Time for the weekly China links round-up:
The Associated Press reports that schools and government offices in China’s Xinjiang region have posted statements banning fasting during Ramadan, the Islamic holy month. The statements justified the ban as an attempt to protect the well-being of students and keep schools and Party branches from promoting religion. The restrictions seem particularly targeted at students: in addition to the focus on preventing fasting at schools, in one city retired teachers were asked to prevent students from entering mosques.
Chinese government bans on fasting and other worship activities during Ramadan are not new, but they are receiving far more attention in the wake of several deadly terror attacks in the past year. Some human rights groups have alleged that government restrictions on the expression of religion in Xinjjiang are encouraging rather than preventing religious extremism. Meanwhile, Xinhua’s official Twitter account posted photographs of Muslims celebrating Ramadan in China, perhaps an attempt to hit back at criticisms that China is curtailing religious freedoms.
In other news, China Daily highlights the people-to-people aspect of China’s participation in RIMPAC 2014. The paper quotes RIMPAC commander Vice Admiral Kenneth Floyd as saying that soldiers from each of the 22 participating nations are “going to remember RIMPAC and that they got to know each other.” Floyd added, “In the future when we meet each other on the high seas … we’ll certainly remember how we worked together.”
Over at the Washington Post, William Wan tries to go behind the anti-corruption campaign in China by profiling to notoriously secretive Central Commission for Discipline Inspection. Wan interviews sources from within CCDI and the Party to give a better picture of the current anti-corruption effort. Little is known about how the CCDI chooses its targets, but Wan’s sources confirm the widely held notion that most officials are charged because of their connection to a higher-ranking patron, the most notable being Zhou Yongkang. The anti-corruption investigations themselves apparently include a mix of high-tech data gathering and old-fashioned coercive interrogation techniques.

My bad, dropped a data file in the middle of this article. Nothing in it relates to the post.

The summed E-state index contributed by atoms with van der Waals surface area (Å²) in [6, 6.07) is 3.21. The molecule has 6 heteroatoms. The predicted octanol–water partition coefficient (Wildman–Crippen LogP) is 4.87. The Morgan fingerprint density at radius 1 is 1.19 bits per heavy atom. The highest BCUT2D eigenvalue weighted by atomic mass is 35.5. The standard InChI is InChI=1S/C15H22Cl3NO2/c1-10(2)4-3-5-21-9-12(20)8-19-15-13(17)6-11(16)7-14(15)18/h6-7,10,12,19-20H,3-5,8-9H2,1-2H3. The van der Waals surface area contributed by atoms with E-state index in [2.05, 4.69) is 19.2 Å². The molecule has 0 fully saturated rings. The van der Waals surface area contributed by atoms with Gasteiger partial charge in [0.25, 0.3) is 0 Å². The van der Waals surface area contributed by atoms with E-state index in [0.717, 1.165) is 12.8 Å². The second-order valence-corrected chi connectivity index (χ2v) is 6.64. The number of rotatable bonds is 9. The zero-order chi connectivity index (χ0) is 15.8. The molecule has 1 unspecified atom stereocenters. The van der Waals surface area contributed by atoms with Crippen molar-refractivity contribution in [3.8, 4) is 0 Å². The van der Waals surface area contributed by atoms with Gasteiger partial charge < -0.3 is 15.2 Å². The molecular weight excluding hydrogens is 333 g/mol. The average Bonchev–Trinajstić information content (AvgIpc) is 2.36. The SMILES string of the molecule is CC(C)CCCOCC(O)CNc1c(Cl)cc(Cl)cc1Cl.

David Wertime of Foreign Policy and Tea Leaf Nation has more on that latter point, with an investigation of the dreaded shuanggui, the CCDI’s extra-judicial interrogation sessions, which can last six months or more. Though few details are available about what actually goes on during shuanggui, the publicly available reports suggests the process is psychologically and physically brutal. Interestingly, as Wertime notes, part of Wang Qishan’s efforts include better regulation of the shuanggui process itself.
Finally, in case you missed it, former U.S. Ambassador to China (and Founding Director Emeritus of the Kissinger Institute on China and the United States) J. Stapleton Roy delivered a clear-sighted summary of the challenges facing U.S.-China relationship in his testimony at a Senate hearing last week. After outlining sources of tension, Roy concludes that “conventional diplomacy will not be sufficient to limit and hopefully reverse our strategic rivalry with China and to avoid the historical pattern of confrontation between rising powers and established ones.”